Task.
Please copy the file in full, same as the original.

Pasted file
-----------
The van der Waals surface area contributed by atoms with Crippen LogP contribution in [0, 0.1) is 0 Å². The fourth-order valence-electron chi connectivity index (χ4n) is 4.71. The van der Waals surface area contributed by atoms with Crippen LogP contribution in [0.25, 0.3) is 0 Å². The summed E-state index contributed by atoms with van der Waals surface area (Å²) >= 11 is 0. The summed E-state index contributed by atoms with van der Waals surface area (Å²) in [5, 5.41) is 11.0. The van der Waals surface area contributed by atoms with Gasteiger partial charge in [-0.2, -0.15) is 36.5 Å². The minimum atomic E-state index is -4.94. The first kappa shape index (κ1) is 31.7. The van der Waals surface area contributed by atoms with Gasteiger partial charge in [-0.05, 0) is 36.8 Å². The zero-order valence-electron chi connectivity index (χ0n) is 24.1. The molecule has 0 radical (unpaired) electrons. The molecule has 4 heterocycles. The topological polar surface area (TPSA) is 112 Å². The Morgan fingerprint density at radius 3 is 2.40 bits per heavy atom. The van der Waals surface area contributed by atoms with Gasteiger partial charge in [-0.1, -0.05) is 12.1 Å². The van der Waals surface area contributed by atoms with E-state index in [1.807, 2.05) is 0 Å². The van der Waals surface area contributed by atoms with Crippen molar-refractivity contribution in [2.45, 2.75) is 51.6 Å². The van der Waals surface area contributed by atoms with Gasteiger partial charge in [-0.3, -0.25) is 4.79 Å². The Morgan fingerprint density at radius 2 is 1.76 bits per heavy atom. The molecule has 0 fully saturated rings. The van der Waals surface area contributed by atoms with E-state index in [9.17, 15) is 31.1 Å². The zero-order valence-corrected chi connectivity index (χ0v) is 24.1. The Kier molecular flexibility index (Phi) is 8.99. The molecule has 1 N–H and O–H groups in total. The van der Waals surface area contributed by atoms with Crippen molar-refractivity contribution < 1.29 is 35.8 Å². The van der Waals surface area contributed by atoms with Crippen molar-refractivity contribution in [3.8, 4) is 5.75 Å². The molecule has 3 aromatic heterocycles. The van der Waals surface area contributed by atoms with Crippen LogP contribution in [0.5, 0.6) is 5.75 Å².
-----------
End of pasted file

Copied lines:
The van der Waals surface area contributed by atoms with Crippen LogP contribution in [0, 0.1) is 0 Å². The fourth-order valence-electron chi connectivity index (χ4n) is 4.71. The van der Waals surface area contributed by atoms with Crippen LogP contribution in [0.25, 0.3) is 0 Å². The summed E-state index contributed by atoms with van der Waals surface area (Å²) >= 11 is 0. The summed E-state index contributed by atoms with van der Waals surface area (Å²) in [5, 5.41) is 11.0. The van der Waals surface area contributed by atoms with Gasteiger partial charge in [-0.2, -0.15) is 36.5 Å². The minimum atomic E-state index is -4.94. The first kappa shape index (κ1) is 31.7. The van der Waals surface area contributed by atoms with Gasteiger partial charge in [-0.05, 0) is 36.8 Å². The zero-order valence-electron chi connectivity index (χ0n) is 24.1. The molecule has 0 radical (unpaired) electrons. The molecule has 4 heterocycles. The topological polar surface area (TPSA) is 112 Å². The Morgan fingerprint density at radius 3 is 2.40 bits per heavy atom. The van der Waals surface area contributed by atoms with Gasteiger partial charge in [-0.1, -0.05) is 12.1 Å². The van der Waals surface area contributed by atoms with E-state index in [1.807, 2.05) is 0 Å². The van der Waals surface area contributed by atoms with Crippen molar-refractivity contribution in [2.45, 2.75) is 51.6 Å². The van der Waals surface area contributed by atoms with Gasteiger partial charge in [-0.3, -0.25) is 4.79 Å². The Morgan fingerprint density at radius 2 is 1.76 bits per heavy atom. The molecule has 0 fully saturated rings. The van der Waals surface area contributed by atoms with E-state index in [9.17, 15) is 31.1 Å². The zero-order valence-corrected chi connectivity index (χ0v) is 24.1. The Kier molecular flexibility index (Phi) is 8.99. The molecule has 1 N–H and O–H groups in total. The van der Waals surface area contributed by atoms with Crippen molar-refractivity contribution < 1.29 is 35.8 Å². The van der Waals surface area contributed by atoms with Crippen molar-refractivity contribution in [3.8, 4) is 5.75 Å². The molecule has 3 aromatic heterocycles. The van der Waals surface area contributed by atoms with Crippen LogP contribution in [0.5, 0.6) is 5.75 Å².